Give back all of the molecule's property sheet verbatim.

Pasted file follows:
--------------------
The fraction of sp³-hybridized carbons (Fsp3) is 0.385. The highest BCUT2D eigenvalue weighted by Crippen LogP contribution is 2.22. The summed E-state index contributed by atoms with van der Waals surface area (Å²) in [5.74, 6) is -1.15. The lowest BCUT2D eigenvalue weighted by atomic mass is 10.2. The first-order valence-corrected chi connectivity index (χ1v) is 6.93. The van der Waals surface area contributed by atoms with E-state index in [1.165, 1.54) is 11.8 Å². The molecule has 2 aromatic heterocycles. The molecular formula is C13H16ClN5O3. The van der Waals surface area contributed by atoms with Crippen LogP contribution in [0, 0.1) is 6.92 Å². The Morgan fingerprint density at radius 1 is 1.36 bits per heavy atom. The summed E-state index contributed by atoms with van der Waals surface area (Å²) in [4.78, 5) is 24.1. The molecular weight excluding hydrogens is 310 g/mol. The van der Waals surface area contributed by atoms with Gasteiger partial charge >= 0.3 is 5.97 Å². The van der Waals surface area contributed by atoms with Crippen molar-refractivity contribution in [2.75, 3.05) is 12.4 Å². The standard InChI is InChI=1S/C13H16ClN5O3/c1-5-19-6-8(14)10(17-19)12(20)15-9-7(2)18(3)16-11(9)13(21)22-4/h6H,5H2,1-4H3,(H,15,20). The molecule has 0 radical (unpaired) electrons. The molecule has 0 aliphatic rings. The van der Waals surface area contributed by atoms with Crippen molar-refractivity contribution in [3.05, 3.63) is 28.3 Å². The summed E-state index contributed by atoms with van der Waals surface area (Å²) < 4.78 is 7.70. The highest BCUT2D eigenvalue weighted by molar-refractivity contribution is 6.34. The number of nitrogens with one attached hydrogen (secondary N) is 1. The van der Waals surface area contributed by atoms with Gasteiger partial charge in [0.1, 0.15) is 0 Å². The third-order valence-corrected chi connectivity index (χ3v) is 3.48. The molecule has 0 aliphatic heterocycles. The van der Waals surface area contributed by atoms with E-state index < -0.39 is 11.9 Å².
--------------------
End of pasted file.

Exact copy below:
The fraction of sp³-hybridized carbons (Fsp3) is 0.385. The highest BCUT2D eigenvalue weighted by Crippen LogP contribution is 2.22. The summed E-state index contributed by atoms with van der Waals surface area (Å²) in [5.74, 6) is -1.15. The lowest BCUT2D eigenvalue weighted by atomic mass is 10.2. The first-order valence-corrected chi connectivity index (χ1v) is 6.93. The van der Waals surface area contributed by atoms with E-state index in [1.165, 1.54) is 11.8 Å². The molecule has 2 aromatic heterocycles. The molecular formula is C13H16ClN5O3. The van der Waals surface area contributed by atoms with Crippen LogP contribution in [0, 0.1) is 6.92 Å². The Morgan fingerprint density at radius 1 is 1.36 bits per heavy atom. The summed E-state index contributed by atoms with van der Waals surface area (Å²) in [4.78, 5) is 24.1. The molecular weight excluding hydrogens is 310 g/mol. The van der Waals surface area contributed by atoms with Gasteiger partial charge >= 0.3 is 5.97 Å². The van der Waals surface area contributed by atoms with Crippen molar-refractivity contribution in [2.75, 3.05) is 12.4 Å². The standard InChI is InChI=1S/C13H16ClN5O3/c1-5-19-6-8(14)10(17-19)12(20)15-9-7(2)18(3)16-11(9)13(21)22-4/h6H,5H2,1-4H3,(H,15,20). The molecule has 0 radical (unpaired) electrons. The molecule has 0 aliphatic rings. The van der Waals surface area contributed by atoms with Crippen molar-refractivity contribution in [3.05, 3.63) is 28.3 Å². The summed E-state index contributed by atoms with van der Waals surface area (Å²) < 4.78 is 7.70. The highest BCUT2D eigenvalue weighted by molar-refractivity contribution is 6.34. The number of nitrogens with one attached hydrogen (secondary N) is 1. The van der Waals surface area contributed by atoms with Gasteiger partial charge in [0.1, 0.15) is 0 Å². The third-order valence-corrected chi connectivity index (χ3v) is 3.48. The molecule has 0 aliphatic heterocycles. The van der Waals surface area contributed by atoms with E-state index < -0.39 is 11.9 Å².